Have you noticed how difficult some people find it to say 'sorry'? Take Joey Barton. I know. I must. It was a thrilling end to the Premier League last Sunday – perhaps there's not been anything like it since that great day in 1989 when my team won the title against all the odds. The matches had it all – including a sending off. Joey Barton (for it is he) is a thug. I don't think, legally, I can get into trouble for that. He has, after all, served a jail sentence for assault. Yesterday his team (QPR) did better without him after he was sent off for an elbow to Tevez, a knee in the back for someone else and a head butt on Kompany. Any of those three would have earned him a red card on their own.
His initial response seemed to be indifference. He didn't, he tweeted, give a ****. All that mattered was that QPR stayed up (i.e. were not relegated). The news today is that Joey is a bit more contrite. Here's his response. See if you can see what's wrong with it:
Right, enough about yesterday. I apologise to everyone offended by it. If that's not enough for some, so be it. Life is too short.
This, remember, is an apology. It sure has the word in the sentence. But the second phrase 'everyone offended by it' is a giveaway. Joey's cross he got caught and cross that some people are offended by what he did – implication: he's not. It's no apology, yet it's the way that many people – politicians, sports stars, celebrities, say they're sorry.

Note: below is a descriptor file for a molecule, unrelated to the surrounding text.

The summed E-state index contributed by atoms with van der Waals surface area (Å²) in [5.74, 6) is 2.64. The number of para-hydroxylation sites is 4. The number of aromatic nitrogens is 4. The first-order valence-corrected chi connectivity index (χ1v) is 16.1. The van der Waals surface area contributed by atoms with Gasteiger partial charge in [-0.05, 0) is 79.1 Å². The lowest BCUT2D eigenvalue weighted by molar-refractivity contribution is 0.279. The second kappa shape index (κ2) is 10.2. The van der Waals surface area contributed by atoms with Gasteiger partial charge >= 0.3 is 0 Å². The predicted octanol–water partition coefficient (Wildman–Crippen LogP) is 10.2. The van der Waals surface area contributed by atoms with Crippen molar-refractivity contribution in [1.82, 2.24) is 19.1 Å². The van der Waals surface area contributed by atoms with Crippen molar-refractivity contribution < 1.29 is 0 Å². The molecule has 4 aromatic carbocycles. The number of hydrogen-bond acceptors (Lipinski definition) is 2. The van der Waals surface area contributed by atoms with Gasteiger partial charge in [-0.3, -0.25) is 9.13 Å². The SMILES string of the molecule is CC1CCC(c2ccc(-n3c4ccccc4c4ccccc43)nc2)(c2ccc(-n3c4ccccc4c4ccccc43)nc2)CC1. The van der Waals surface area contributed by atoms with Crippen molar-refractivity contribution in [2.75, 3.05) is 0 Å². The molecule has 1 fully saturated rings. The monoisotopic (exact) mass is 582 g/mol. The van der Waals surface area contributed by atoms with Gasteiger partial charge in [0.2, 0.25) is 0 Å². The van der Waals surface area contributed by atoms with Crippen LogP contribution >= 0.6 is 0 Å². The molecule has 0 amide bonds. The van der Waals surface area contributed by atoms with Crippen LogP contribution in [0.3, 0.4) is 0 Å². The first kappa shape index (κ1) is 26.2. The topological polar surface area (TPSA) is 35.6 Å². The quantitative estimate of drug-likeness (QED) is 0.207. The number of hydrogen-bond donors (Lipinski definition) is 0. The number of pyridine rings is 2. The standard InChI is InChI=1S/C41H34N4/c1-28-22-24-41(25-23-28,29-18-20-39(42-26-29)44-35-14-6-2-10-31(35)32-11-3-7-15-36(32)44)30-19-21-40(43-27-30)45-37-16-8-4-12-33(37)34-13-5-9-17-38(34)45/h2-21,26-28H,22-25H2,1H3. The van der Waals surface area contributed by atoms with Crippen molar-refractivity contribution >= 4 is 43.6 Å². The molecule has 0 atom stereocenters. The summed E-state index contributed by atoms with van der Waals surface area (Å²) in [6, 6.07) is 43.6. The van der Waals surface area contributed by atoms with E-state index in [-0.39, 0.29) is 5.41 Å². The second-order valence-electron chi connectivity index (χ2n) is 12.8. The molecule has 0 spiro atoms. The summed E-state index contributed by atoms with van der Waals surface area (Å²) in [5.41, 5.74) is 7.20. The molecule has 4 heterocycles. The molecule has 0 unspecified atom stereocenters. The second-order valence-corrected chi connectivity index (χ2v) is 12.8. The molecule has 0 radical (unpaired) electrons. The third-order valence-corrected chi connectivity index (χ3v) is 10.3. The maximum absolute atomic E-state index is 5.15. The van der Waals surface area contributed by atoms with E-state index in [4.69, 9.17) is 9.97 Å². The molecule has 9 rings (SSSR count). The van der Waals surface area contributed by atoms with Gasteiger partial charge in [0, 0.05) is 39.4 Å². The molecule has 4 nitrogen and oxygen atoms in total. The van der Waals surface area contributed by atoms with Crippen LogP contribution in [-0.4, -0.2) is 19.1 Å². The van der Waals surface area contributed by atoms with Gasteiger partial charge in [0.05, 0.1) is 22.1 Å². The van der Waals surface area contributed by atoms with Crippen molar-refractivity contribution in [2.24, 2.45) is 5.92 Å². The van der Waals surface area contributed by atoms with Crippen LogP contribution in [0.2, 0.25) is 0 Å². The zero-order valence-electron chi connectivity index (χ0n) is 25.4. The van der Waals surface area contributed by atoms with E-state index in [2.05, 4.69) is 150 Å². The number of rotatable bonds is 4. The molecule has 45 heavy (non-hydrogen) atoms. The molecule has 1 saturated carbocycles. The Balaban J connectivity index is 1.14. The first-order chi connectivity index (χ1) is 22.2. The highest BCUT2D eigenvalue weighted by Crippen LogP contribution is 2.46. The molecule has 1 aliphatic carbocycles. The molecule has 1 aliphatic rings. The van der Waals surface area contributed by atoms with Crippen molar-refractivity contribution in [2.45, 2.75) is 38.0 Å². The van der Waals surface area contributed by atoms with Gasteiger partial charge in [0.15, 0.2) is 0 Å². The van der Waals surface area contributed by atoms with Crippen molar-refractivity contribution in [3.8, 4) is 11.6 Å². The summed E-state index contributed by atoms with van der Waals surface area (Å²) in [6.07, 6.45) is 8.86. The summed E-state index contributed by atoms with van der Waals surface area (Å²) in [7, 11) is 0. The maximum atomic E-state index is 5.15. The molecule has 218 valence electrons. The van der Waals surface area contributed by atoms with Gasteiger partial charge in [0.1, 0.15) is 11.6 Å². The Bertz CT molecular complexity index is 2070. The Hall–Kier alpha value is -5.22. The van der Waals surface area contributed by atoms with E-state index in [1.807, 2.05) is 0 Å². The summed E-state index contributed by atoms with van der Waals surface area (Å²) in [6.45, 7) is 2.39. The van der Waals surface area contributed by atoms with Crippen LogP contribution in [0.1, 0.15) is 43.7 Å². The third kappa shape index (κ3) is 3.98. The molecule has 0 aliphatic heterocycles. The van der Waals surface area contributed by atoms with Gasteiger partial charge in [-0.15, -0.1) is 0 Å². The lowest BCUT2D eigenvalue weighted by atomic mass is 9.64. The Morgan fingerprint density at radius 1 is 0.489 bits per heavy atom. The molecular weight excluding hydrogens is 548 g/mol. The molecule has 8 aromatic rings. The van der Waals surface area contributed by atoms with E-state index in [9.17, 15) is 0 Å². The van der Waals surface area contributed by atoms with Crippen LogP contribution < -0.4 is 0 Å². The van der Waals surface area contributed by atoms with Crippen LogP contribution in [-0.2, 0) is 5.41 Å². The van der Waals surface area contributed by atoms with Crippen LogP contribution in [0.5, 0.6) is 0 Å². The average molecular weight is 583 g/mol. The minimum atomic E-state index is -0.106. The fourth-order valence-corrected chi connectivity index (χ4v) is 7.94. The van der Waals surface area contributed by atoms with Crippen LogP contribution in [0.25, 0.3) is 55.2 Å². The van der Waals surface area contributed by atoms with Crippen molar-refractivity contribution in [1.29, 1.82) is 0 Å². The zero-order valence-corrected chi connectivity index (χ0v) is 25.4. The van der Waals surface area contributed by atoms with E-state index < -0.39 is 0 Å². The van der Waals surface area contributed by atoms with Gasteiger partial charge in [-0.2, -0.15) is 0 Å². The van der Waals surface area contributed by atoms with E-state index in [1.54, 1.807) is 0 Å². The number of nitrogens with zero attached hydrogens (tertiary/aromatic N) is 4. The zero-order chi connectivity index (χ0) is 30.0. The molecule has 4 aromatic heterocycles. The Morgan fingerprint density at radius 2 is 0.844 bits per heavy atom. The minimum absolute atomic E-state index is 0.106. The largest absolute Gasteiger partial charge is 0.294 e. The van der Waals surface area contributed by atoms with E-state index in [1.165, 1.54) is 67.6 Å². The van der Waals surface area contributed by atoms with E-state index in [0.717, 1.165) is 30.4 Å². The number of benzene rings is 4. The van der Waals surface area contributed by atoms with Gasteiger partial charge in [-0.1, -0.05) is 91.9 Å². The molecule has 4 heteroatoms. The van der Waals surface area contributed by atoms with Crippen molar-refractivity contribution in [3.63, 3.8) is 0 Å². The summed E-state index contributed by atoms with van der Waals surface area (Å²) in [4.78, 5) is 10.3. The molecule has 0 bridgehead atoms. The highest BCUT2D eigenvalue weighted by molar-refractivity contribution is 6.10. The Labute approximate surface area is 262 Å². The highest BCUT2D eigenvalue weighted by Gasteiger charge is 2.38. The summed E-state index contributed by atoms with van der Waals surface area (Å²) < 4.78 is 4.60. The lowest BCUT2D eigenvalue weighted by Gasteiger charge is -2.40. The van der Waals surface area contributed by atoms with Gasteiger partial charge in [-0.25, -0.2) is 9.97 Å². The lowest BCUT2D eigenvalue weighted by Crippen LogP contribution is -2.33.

It got me thinking about church life. I hope you don't have Joey Bartons in your church, but we're sinners and so we do do things that cause upset. In some ways, it doesn't matter whether we're in the right or the wrong. Our aim is not to please ourselves but serve others. And when we step over the mark, sorry is needed. In fact, delving into OT law (remember that?) we might sometimes need to go further. For the principle there is not just 'sorry' but restitution. Put things right. And then some.
If our covenant communities are going to be real communities we cannot afford to apologise like Joey. Preacher – take the lead.
Two ways to live iOS app
I've long been a fan of Two ways to live. It's short, pithy, clear and contains the essentials and heartbeat of the gospel message. Even if you don't use the outline in book form, having it in your head is, I find a great help in evangelism. Of course, it is important to know what these sorts of outlines/tracts are not. It's easy to pick holes – for example saying that TWTL should make more of the church into which we're saved. Perhaps. But that is to miss the point of what they are and what they are to achieve. Personally, I want to use it as a tool to talk to someone rather than something I give to a friend and think 'job done'. It opens the door to conversations.